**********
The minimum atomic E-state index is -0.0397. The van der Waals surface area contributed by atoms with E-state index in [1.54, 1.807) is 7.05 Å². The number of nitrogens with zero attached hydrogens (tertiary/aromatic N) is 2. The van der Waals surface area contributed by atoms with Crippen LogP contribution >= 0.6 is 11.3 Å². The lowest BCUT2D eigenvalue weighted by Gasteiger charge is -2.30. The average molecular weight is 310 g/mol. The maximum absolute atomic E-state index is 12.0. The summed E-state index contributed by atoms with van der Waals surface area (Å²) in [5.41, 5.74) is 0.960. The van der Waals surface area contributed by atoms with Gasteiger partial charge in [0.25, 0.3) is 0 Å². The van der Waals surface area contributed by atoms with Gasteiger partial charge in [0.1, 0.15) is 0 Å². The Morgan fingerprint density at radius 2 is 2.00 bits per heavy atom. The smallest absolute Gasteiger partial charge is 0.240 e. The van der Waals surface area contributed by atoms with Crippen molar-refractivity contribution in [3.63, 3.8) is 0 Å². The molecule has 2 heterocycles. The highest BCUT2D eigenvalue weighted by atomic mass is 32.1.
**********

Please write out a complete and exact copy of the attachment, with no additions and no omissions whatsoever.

The minimum atomic E-state index is -0.0397. The van der Waals surface area contributed by atoms with E-state index in [1.54, 1.807) is 7.05 Å². The number of nitrogens with zero attached hydrogens (tertiary/aromatic N) is 2. The van der Waals surface area contributed by atoms with Crippen LogP contribution >= 0.6 is 11.3 Å². The lowest BCUT2D eigenvalue weighted by Gasteiger charge is -2.30. The average molecular weight is 310 g/mol. The maximum absolute atomic E-state index is 12.0. The summed E-state index contributed by atoms with van der Waals surface area (Å²) in [5.41, 5.74) is 0.960. The van der Waals surface area contributed by atoms with Gasteiger partial charge in [0.25, 0.3) is 0 Å². The van der Waals surface area contributed by atoms with Gasteiger partial charge in [0.1, 0.15) is 0 Å². The Morgan fingerprint density at radius 2 is 2.00 bits per heavy atom. The smallest absolute Gasteiger partial charge is 0.240 e. The van der Waals surface area contributed by atoms with Crippen molar-refractivity contribution in [3.63, 3.8) is 0 Å². The molecule has 2 heterocycles. The highest BCUT2D eigenvalue weighted by atomic mass is 32.1.